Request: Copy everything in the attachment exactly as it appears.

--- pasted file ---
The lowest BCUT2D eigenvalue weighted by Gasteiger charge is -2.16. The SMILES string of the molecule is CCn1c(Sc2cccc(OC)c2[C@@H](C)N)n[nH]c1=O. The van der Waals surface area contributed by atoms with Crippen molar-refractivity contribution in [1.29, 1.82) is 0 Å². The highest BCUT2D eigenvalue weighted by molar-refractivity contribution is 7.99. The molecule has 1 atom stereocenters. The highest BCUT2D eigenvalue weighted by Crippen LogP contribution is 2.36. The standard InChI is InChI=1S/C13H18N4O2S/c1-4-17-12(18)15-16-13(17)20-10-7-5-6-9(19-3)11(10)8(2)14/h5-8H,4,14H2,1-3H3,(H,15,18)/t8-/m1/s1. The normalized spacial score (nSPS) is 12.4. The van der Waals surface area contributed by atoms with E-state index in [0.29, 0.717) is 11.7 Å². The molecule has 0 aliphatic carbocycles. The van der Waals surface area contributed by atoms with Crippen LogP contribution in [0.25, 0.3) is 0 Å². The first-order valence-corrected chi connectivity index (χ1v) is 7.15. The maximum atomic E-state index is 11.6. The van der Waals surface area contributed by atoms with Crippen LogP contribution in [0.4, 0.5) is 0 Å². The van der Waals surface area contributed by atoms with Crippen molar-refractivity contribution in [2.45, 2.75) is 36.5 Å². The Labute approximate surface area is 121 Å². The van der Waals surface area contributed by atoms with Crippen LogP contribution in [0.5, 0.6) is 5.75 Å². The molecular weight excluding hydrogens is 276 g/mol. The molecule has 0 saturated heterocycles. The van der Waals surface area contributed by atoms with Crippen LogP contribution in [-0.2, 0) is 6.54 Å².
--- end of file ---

The lowest BCUT2D eigenvalue weighted by Gasteiger charge is -2.16. The SMILES string of the molecule is CCn1c(Sc2cccc(OC)c2[C@@H](C)N)n[nH]c1=O. The van der Waals surface area contributed by atoms with Crippen molar-refractivity contribution in [1.29, 1.82) is 0 Å². The highest BCUT2D eigenvalue weighted by molar-refractivity contribution is 7.99. The molecule has 1 atom stereocenters. The highest BCUT2D eigenvalue weighted by Crippen LogP contribution is 2.36. The standard InChI is InChI=1S/C13H18N4O2S/c1-4-17-12(18)15-16-13(17)20-10-7-5-6-9(19-3)11(10)8(2)14/h5-8H,4,14H2,1-3H3,(H,15,18)/t8-/m1/s1. The normalized spacial score (nSPS) is 12.4. The van der Waals surface area contributed by atoms with E-state index in [0.29, 0.717) is 11.7 Å². The molecule has 0 aliphatic carbocycles. The van der Waals surface area contributed by atoms with Crippen LogP contribution in [0.25, 0.3) is 0 Å². The first-order valence-corrected chi connectivity index (χ1v) is 7.15. The maximum atomic E-state index is 11.6. The van der Waals surface area contributed by atoms with Crippen LogP contribution in [0.4, 0.5) is 0 Å². The van der Waals surface area contributed by atoms with Crippen molar-refractivity contribution in [2.45, 2.75) is 36.5 Å². The Labute approximate surface area is 121 Å². The van der Waals surface area contributed by atoms with Crippen LogP contribution in [0.5, 0.6) is 5.75 Å². The molecular weight excluding hydrogens is 276 g/mol. The molecule has 0 saturated heterocycles. The van der Waals surface area contributed by atoms with Crippen LogP contribution in [-0.2, 0) is 6.54 Å².